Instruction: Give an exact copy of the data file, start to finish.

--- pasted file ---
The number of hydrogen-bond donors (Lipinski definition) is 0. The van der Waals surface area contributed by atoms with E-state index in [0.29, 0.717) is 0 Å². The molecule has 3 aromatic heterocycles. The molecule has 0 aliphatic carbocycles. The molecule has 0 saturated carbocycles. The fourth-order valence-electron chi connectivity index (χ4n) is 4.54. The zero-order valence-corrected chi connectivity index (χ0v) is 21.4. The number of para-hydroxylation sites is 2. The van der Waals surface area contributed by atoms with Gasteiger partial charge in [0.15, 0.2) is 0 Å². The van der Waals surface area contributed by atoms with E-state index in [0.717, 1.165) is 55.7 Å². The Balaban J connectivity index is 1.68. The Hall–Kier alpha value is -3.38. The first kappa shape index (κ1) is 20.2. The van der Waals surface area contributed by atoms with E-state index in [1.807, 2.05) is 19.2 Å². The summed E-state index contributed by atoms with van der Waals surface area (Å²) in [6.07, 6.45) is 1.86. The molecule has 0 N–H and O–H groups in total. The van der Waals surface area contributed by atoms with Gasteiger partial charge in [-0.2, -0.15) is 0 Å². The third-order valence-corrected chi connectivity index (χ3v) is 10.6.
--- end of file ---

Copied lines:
The number of hydrogen-bond donors (Lipinski definition) is 0. The van der Waals surface area contributed by atoms with E-state index in [0.29, 0.717) is 0 Å². The molecule has 3 aromatic heterocycles. The molecule has 0 aliphatic carbocycles. The molecule has 0 saturated carbocycles. The fourth-order valence-electron chi connectivity index (χ4n) is 4.54. The zero-order valence-corrected chi connectivity index (χ0v) is 21.4. The number of para-hydroxylation sites is 2. The van der Waals surface area contributed by atoms with Gasteiger partial charge in [0.15, 0.2) is 0 Å². The van der Waals surface area contributed by atoms with E-state index in [0.717, 1.165) is 55.7 Å². The Balaban J connectivity index is 1.68. The Hall–Kier alpha value is -3.38. The first kappa shape index (κ1) is 20.2. The van der Waals surface area contributed by atoms with E-state index in [1.807, 2.05) is 19.2 Å². The summed E-state index contributed by atoms with van der Waals surface area (Å²) in [6.07, 6.45) is 1.86. The molecule has 0 N–H and O–H groups in total. The van der Waals surface area contributed by atoms with Gasteiger partial charge in [-0.2, -0.15) is 0 Å². The third-order valence-corrected chi connectivity index (χ3v) is 10.6.